SIP Newsletter #3

Brussels, August 13, 2002

- Red flag alert Control Center
- Control Center updates
- SipSib added features and fixes
- SipLedgr to shorten ledger lines in SCORE output

Dear SIP customer,

Red flag alert:
Some of the utilities need to consult to members in LIB (for DRW, PSC, PREference file) and since there can be more than one SCORE library on your system, you need to tell SIP which one is current.
One customer found out that even when SIP had properly defined the path to LIB, it would not recognize it as a valid library. What was different in his situation was that he had set one of the user attributes (read-only, archive, hidden). When any of these attributes were set, SIP would not recognize the directory as such.
The work-around is simple: reset the attributes. The fix is in SIP build 026. When this situation applies to you, request it as an email attachment.

SIP refers to LIB and to PREF(-4)

When setting up SIP for first use, it asks for the path of the PREFerence file which in SCORE is PREF.SCR while in SCOR4 it is PREF-4.SCR. Then the user must also define where the current LIB is which is done via the 'set project options'. Until now the default was C:\LIB but this has been changed to be the path prefix of PREF.
While in most user environments, PREF is in LIB, it does not have to be for SIP.
What is new in SIP build 026 is that after every update of the project options, a check is done if there is a potential conflict between these two definitions. Also it will check whether the LIB and the PREFerence file really exist.
While the LIB definition can be updated by a panel, the path PREF must be modified with an editor. Even if you modify those parameters by playing with SIPCNTRL.INI and SIPPROJ.PRO, the check is performed.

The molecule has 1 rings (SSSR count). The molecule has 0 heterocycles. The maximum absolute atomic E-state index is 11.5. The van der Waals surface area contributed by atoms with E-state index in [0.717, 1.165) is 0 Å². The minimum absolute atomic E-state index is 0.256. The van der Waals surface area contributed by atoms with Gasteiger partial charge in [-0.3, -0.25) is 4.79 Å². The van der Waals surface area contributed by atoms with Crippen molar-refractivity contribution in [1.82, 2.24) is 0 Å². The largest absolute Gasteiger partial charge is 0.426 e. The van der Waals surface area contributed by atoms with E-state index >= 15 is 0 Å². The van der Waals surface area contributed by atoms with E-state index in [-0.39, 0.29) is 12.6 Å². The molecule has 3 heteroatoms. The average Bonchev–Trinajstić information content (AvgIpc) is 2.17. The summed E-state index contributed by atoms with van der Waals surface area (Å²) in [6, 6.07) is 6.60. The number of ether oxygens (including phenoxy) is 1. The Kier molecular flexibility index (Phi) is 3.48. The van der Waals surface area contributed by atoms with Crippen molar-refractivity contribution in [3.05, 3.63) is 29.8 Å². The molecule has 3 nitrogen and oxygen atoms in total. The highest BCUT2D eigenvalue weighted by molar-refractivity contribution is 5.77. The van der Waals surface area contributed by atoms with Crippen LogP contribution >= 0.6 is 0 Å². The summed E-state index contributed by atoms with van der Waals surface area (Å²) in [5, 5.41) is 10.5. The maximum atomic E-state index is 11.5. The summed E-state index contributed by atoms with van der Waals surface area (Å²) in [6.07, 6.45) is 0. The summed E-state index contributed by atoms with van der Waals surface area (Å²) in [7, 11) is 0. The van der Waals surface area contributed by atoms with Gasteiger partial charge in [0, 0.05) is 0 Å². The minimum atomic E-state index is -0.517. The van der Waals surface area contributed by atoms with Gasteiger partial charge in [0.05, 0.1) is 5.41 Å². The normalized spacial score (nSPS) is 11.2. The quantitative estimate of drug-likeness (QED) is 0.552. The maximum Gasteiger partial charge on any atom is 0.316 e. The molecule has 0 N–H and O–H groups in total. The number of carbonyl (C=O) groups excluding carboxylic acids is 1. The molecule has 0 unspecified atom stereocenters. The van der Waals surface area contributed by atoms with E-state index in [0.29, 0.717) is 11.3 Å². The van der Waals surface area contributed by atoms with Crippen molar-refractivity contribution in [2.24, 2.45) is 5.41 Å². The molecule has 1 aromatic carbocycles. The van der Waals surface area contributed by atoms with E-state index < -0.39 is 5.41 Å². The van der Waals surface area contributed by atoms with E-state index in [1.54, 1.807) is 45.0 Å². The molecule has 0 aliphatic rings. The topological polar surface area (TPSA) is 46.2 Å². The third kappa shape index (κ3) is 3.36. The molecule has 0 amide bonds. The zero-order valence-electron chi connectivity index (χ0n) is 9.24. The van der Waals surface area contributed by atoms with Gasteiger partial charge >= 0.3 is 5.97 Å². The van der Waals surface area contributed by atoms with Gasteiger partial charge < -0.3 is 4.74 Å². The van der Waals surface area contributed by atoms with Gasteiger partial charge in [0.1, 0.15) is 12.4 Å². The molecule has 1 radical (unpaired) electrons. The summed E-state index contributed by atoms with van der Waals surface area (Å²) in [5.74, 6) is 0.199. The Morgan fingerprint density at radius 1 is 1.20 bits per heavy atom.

Why does SIP need LIB and PREFerence?
There are at this moment three utilities which refer to these sources: (SipAnlib, SipXref, and SipSib).
SipAnlib reads all PSC files to make an index list with the names of the fonts. Then it reads all DRW files and makes an index of those. The graphic index also shows the five letter acronym for each symbol. It does not look at the PREFerence file.
SipXref checks for every Code9 and Code11 item if the corresponding DRW exists, shows the library name (LIBxx, SYMxx, ..) and for Code11 items shows the member number (0-9) and the five letter acronym. SipXref also consults the CODE9.DAT file for which it needs to know the LIB where this is to be located. You can ask SipXref to pick up the LIB and CODE9.DAT path from the PREFerence file. If you don't then it will use those from the project options.
SipSib uses PSC, DRW, CODE9.DAT and PREFerence. Why it needs these is explained in the user guide. Note that SipSib does not pick up the LIB and CODE9.DAT path from PREFerence.

SipSib news

New user, new features
Not surprising, SipSib is particularly popular in the United Kingdom, the cradle of Sibelius. A new user in England reported problems which needed immediate upgrade of SipSib to level 022 and this release now supports narrow staves of 58 points as well as barlines with a width of .26 as set in the House Style. Currently, SipSib support barline widths .15 and .26.

Those ledger lines